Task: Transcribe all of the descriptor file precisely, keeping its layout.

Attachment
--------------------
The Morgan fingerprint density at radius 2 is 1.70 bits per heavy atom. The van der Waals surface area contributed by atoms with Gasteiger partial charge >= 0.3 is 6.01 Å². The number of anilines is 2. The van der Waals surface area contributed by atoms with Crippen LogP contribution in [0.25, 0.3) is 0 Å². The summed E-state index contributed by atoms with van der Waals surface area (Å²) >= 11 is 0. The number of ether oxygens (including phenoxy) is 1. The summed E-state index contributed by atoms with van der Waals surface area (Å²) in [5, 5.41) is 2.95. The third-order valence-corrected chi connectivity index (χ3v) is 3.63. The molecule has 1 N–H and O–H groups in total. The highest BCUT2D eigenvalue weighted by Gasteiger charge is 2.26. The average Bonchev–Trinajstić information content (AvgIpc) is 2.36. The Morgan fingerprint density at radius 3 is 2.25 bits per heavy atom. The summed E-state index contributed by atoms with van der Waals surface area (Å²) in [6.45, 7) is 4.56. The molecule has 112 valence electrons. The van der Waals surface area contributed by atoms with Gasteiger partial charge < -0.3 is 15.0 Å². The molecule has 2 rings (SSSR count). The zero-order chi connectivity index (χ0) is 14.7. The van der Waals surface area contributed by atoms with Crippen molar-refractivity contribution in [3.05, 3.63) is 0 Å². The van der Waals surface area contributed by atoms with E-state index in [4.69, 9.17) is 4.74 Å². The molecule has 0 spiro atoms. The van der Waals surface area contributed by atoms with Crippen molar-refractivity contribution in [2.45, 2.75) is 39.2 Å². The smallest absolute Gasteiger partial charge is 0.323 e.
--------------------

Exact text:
The Morgan fingerprint density at radius 2 is 1.70 bits per heavy atom. The van der Waals surface area contributed by atoms with Gasteiger partial charge >= 0.3 is 6.01 Å². The number of anilines is 2. The van der Waals surface area contributed by atoms with Crippen LogP contribution in [0.25, 0.3) is 0 Å². The summed E-state index contributed by atoms with van der Waals surface area (Å²) >= 11 is 0. The number of ether oxygens (including phenoxy) is 1. The summed E-state index contributed by atoms with van der Waals surface area (Å²) in [5, 5.41) is 2.95. The third-order valence-corrected chi connectivity index (χ3v) is 3.63. The molecule has 1 N–H and O–H groups in total. The highest BCUT2D eigenvalue weighted by Gasteiger charge is 2.26. The average Bonchev–Trinajstić information content (AvgIpc) is 2.36. The Morgan fingerprint density at radius 3 is 2.25 bits per heavy atom. The summed E-state index contributed by atoms with van der Waals surface area (Å²) in [6.45, 7) is 4.56. The molecule has 112 valence electrons. The van der Waals surface area contributed by atoms with Gasteiger partial charge < -0.3 is 15.0 Å². The molecule has 2 rings (SSSR count). The zero-order chi connectivity index (χ0) is 14.7. The van der Waals surface area contributed by atoms with Crippen molar-refractivity contribution in [3.05, 3.63) is 0 Å². The van der Waals surface area contributed by atoms with E-state index in [4.69, 9.17) is 4.74 Å². The molecule has 0 spiro atoms. The van der Waals surface area contributed by atoms with Crippen molar-refractivity contribution in [2.45, 2.75) is 39.2 Å². The smallest absolute Gasteiger partial charge is 0.323 e.